To Cheer Myself Up

Feeling a bit depressed, so I’m just going to say this:
I’m looking forward to the upcoming Hobbit movies. Whether there will be two or three of them, I’ll be happy.
I liked Lord of the Rings. Frankly, I liked them better as movies than as books, because Tolkien’s style gets a bit turgid sometimes, and my attention span isn’t that great.
And I grew up reading high fantasy epics, starting with LOTR and branching out to the Chronicles of Narnia, the Perelandra trilogy, The Belgariad, Dune, the Vorkosigan saga and even The Wheel of Time (well, not all of it–eventually that one just wore me out), to name just a few. And I adore the Harry Dresden novels. Fantasy, sword-and-sorcery, SF, space operas, AU, werewolves, vampires (but not the Twilight series)–I enjoy gripping tales set in other worlds.
I don’t like stories of ordinary people conducting everyday lives, which pretty much rules out literary fiction. And I refuse to read weepy, depressing, cathartic tales–gah, life is rough enough.
I don’t really understand why my feelings should be hurt when someone else is dismissive of the kind of stories I like. But they are. So, I’m writing this post just to say, these are the stories I like.
So there.
Deal with it.
Okay, I feel better now.


7 thoughts on “To Cheer Myself Up

  1. Lol. I think I know what you are referring to (which is rare, as I never know what’s going on).

    PJ can make these movies forever as far as I’m concerned. I know I won’t like parts of them, (I found parts of LOTR to be laughable when they weren’t meant to be,) but more was gold than not.

    But I’m not following the three films debate. If there is a third, marvelous, if we only get extended editions, marvelous!

    On an unrelated note, have you read any of Tad Williams novels? Memory, Sorrow, and Thorn is a good fantasy trilogy.

  2. Thanks, DarkJackal! I think you’re wise not to follow the three movies debate–so far, I haven’t read that many thoughtful or insightful comments on the subject. Whatever the filmmakers decide is okay by me, too.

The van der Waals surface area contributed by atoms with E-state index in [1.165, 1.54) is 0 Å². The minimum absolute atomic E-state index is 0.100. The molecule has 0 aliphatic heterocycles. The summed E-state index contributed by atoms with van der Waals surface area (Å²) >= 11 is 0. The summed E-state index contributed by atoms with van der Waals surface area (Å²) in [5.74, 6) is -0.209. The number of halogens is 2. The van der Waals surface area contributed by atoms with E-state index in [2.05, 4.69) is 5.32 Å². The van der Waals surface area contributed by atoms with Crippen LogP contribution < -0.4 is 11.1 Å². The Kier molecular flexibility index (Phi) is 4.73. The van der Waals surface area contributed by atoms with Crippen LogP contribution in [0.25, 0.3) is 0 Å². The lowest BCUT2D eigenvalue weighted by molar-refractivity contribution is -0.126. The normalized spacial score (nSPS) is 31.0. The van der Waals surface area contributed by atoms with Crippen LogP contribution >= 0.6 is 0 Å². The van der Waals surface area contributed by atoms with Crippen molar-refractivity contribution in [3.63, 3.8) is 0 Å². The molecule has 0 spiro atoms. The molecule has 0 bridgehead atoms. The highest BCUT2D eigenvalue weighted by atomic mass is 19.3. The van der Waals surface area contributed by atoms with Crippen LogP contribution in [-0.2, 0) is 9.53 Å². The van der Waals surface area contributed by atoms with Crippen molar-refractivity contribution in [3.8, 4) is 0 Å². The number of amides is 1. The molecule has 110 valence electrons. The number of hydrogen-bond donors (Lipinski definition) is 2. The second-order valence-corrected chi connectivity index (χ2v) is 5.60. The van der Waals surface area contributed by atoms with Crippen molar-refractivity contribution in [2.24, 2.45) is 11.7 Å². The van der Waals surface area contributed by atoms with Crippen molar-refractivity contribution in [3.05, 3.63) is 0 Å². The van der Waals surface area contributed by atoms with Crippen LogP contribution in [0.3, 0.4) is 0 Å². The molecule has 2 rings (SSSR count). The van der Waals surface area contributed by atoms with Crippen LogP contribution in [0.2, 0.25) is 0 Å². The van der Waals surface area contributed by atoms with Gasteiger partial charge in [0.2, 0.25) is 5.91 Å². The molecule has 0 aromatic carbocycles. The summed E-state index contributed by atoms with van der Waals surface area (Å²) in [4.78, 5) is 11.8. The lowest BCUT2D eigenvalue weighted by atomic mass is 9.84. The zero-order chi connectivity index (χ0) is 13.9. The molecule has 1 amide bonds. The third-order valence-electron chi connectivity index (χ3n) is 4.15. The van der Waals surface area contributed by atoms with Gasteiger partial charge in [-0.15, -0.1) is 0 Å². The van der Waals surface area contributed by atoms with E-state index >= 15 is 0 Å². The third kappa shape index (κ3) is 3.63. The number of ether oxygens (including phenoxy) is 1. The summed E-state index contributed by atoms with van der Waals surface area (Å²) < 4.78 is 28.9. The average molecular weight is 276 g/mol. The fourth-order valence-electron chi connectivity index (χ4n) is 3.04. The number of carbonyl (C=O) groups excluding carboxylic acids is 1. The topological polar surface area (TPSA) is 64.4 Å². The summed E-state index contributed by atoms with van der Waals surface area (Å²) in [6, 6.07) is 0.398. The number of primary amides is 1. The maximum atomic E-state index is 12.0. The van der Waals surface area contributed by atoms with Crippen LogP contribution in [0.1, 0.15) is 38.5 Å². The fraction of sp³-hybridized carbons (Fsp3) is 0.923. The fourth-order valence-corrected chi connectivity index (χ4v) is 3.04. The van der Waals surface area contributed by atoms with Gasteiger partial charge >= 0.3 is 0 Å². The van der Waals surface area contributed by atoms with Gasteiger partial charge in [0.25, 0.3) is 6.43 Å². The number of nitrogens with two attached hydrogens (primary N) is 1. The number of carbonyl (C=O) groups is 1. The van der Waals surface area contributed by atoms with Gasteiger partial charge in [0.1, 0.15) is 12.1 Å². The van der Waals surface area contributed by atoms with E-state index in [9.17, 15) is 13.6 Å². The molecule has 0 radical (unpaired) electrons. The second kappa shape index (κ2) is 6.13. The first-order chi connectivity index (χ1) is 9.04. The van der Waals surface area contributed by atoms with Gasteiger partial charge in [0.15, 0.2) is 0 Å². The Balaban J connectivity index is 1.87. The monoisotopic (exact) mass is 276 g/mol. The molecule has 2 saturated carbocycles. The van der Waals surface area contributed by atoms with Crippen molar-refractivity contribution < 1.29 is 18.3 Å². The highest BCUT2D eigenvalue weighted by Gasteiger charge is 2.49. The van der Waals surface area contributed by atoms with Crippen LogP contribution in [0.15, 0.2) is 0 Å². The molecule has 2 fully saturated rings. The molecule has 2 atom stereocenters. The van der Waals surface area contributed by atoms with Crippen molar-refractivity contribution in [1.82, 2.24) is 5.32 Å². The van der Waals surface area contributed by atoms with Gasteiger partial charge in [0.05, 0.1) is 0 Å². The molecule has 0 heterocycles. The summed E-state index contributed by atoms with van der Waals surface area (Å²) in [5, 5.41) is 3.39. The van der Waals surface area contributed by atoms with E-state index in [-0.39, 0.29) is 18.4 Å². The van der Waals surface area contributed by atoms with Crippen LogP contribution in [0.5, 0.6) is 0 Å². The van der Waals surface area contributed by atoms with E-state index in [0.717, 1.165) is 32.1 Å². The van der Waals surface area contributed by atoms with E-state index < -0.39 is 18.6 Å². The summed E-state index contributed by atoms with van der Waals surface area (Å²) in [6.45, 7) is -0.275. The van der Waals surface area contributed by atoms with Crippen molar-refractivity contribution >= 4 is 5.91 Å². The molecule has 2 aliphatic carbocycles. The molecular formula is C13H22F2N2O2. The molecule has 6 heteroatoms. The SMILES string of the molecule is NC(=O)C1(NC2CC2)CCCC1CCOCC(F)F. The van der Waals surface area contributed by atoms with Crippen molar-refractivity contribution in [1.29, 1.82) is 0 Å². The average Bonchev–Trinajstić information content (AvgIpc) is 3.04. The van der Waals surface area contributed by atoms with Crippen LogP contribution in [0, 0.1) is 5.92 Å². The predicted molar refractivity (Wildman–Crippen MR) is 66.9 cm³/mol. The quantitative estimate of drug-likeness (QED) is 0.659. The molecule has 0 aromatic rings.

Tad Williams? I’ve never read anything of his. I’ll definitely check those books out! Thanks again.

  3. Bwahhahhah! We win!

    As far as Tad’s trilogy goes (trilogies are such nice things aren’t they?) it basically ruined most other fantasy books for me. Like Tolkien, it is grounded in our world, often using semi-recognizable cultures for the source of its people. Whenever I try to read anything else, it strikes me as too fantastical by comparison (which isn’t fair really, but there you go!) I would love for Tad to go back to the world of Osten Ard, but he’s been very busy with other worlds since then (actually Otherworld is the name of another one of his long series, but that one didn’t get me quite the same way, and same can be said for Shadowmarch).

  4. Yeah! Hooray! (Pumps fist in the air) The three movie contingent wins! Well, as you said elsewhere, it will be better to have the entire story told clearly. I think PJ has enough clout now to avoid having the story slashed to fit the impatient attention span of some imaginary non-fan audience member.

    Hmmm. I definitely am going to have to check out Tad Williams’s work.

  5. I don’t get why people feel the need to criticize each other’s taste, period — or at least not in hateful ways. I have really broad tastes — everything from romance novels to medieval philosophy — and everything has its place. It’s enough to say “I like it / don’t like it” and maybe “you might like this too.”

    • Julia Cameron, in her “Artist’s Way” books, says that sometimes the harshest critics of a creative person’s efforts are what she calls “shadow artists”– people whose own creative energies are thwarted and perverted by their own denial of their need to create, so they lash out at anyone who actually exercises their creativity.
      I think she’s right, and it’s very reassuring to think that a critic’s negativity says more about them than it does about me (or whoever it is whose work I’m admiring). It doesn’t always soothe my wounded feelings, but it helps. 🙂

      • Interestingly similar to the concept of the “energy vampire” — a good friend’s been pointing out how I allow myself to be surrounded by them. You know, I’ve written hundreds of book reviews in my professional life, and you can use criticism in ways that support people and make them feel like they’ve done well.

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